Getting better - my biggest improvement came from going at the local place and skiing the little blacks they had and pushing myself to ski the bumps, with a focus on linking a few bumps at a time. My kids did ski club through their school through middle school time and I liked going on that night just to ride the lift and see them here or there and ski by myself on tele gear. I'd ski for an hour or two then grab dinner and a couple pints and then work on bumps some more. I got better and really found my edges that way though the Kondors I was skiing were shaped so I felt that immediately - just took some time to realize where to pressure using your big toe side or pinky toe side, etc. Paul Parker's book was useful for me a bit too.

Gear - my stuff is still old and works just fine - I started on Karhu Kondors in 194s and they were ok until I began following my kids in the bumps and in the trees especially. You need a shorter ski to ski glades around here - also, I find paralleling occasionally in the glades is a big help for me as trying to tele all of it is pretty tough especially when its tracked well and you're following a fast path. I currently am still skiing my Merrell Comps that were resoled, K2 Piste Pipes in 183 with Rottefella Cobras as the binding - I ski double blacks on that and while I continuously threaten to get some plastics, I don't have the coin to shell for them for the amount of skiing I do, plus I do like the comfort of my boots - You might want to try some shorter skis than the Tuas - they are likely oriented for touring and tele at a downhill place on more touring oriented mountain skiis is going to make you more tired for sure.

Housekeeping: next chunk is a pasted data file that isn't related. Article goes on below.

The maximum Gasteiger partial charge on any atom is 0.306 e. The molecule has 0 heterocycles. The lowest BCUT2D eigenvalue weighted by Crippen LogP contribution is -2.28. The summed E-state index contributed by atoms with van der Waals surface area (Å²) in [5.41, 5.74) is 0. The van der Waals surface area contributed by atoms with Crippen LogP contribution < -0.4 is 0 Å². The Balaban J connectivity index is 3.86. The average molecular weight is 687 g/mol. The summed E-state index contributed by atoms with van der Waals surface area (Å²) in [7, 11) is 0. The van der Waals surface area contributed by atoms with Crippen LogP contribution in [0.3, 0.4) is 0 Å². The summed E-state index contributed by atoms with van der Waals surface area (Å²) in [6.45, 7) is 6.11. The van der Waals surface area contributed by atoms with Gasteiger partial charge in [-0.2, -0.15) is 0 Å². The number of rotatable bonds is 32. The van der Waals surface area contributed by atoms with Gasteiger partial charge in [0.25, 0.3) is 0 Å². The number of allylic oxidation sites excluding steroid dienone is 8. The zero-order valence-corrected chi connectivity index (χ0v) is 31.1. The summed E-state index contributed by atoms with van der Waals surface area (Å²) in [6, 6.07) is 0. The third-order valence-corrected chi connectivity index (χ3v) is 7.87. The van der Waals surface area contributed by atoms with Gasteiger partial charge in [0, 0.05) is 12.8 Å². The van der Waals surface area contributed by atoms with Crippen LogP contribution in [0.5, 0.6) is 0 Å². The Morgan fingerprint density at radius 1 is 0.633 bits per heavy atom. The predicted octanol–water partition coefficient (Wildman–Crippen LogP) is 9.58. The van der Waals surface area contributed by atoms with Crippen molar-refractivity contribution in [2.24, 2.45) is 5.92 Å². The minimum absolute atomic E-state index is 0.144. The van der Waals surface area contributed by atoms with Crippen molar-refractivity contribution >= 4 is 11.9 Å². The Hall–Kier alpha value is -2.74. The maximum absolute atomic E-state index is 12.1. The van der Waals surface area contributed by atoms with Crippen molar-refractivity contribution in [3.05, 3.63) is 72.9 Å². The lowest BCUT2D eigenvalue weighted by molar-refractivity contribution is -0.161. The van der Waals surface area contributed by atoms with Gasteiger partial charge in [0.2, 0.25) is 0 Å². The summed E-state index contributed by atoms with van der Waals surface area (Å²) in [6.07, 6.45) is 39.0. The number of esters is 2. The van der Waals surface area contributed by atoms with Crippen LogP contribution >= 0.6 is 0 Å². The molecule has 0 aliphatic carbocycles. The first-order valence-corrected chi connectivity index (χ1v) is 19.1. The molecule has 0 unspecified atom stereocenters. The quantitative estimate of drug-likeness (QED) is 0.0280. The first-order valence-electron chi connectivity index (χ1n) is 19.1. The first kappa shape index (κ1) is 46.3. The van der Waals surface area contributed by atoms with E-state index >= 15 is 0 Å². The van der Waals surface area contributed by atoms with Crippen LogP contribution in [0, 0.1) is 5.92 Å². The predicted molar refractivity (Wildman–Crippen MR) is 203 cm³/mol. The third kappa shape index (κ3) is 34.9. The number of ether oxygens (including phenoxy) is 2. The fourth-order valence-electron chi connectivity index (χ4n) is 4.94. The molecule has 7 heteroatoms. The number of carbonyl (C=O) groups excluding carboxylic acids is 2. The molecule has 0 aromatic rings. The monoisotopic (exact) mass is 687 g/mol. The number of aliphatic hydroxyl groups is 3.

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Re: X-training help for heavy Tele